The Court Provides Clarity on Successor Employer Obligations and Potential Liabilities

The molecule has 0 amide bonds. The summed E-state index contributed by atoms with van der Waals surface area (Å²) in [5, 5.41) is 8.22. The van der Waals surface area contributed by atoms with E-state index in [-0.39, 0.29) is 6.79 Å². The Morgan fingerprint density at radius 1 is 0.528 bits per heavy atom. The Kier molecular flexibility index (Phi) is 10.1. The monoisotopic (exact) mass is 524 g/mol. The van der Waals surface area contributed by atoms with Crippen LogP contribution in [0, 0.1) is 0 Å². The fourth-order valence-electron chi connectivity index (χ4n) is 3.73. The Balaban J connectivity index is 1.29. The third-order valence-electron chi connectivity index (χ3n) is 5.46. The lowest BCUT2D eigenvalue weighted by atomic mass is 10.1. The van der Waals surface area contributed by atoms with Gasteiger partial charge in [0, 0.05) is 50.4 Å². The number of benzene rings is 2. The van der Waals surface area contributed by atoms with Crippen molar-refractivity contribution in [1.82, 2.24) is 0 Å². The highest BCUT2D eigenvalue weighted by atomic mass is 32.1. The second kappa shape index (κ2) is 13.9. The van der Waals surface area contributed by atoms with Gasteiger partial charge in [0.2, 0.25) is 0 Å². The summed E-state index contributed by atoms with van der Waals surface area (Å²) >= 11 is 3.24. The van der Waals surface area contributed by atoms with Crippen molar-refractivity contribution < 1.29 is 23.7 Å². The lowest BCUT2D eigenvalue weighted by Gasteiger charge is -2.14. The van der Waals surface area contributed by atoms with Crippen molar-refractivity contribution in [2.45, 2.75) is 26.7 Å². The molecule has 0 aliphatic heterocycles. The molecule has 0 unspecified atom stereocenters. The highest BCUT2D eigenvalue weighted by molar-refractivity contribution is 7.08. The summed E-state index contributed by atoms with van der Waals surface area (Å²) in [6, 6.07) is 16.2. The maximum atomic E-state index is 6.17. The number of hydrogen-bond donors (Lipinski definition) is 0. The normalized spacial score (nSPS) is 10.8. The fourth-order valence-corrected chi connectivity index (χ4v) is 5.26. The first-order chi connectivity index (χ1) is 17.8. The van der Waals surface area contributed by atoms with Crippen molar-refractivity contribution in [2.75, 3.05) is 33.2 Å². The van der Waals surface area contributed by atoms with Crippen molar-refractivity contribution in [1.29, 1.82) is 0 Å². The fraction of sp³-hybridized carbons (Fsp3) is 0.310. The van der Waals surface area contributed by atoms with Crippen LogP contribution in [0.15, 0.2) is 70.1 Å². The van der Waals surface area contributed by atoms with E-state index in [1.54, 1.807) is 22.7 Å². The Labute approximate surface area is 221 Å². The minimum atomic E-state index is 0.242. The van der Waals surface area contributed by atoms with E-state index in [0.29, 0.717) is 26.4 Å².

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In Manthadi v. ASCO Manufacturing, the court found that the recent purchaser of a company was on the hook for all 36 years of service for wrongful dismissal damages. The Plaintiff employee, Ms. Manthadi had worked as a welder for ASCO Manufacturing Ltd. since February 1981. In September 2017, Ms. Manthadi was advised that ASCO had been acquired by the Defendant employer, 2603420 Ontario Inc. (the “Purchaser”) and provided her with termination pay in exchange for executing a release. In the Asset Purchase Agreement, ASCO assured the Purchaser that it had provided notice of termination to all its employees and agreed to indemnify them in the face of any claim. Ms. Manthadi commenced employment with the Purchaser without interruption but was subsequently terminated due to a “shortage of work” after only six weeks. The Purchaser argued that Ms. Manthadi was not entitled to notice, as she was still within her probationary period. However, the court disagreed. The court indicated that the Purchaser had failed to explicitly notify Ms. Manthadi that her prior service with ASCO would not be recognized. As such, relying on a recent decision in Ariss v. NORR Limited Architects & Engineers, the court indicated that in the absence of such notice, Ms. Manthadi was deemed to be an employee for 36 years and awarded Ms. Manthadi damages representing a notice period of 20 months! This case serves as a reminder to employers to seek out legal assistance (both employment and corporate counsel) when handling the purchase or sale of a business. This will ensure you are not met with any costly and unnecessary surprises down the line!

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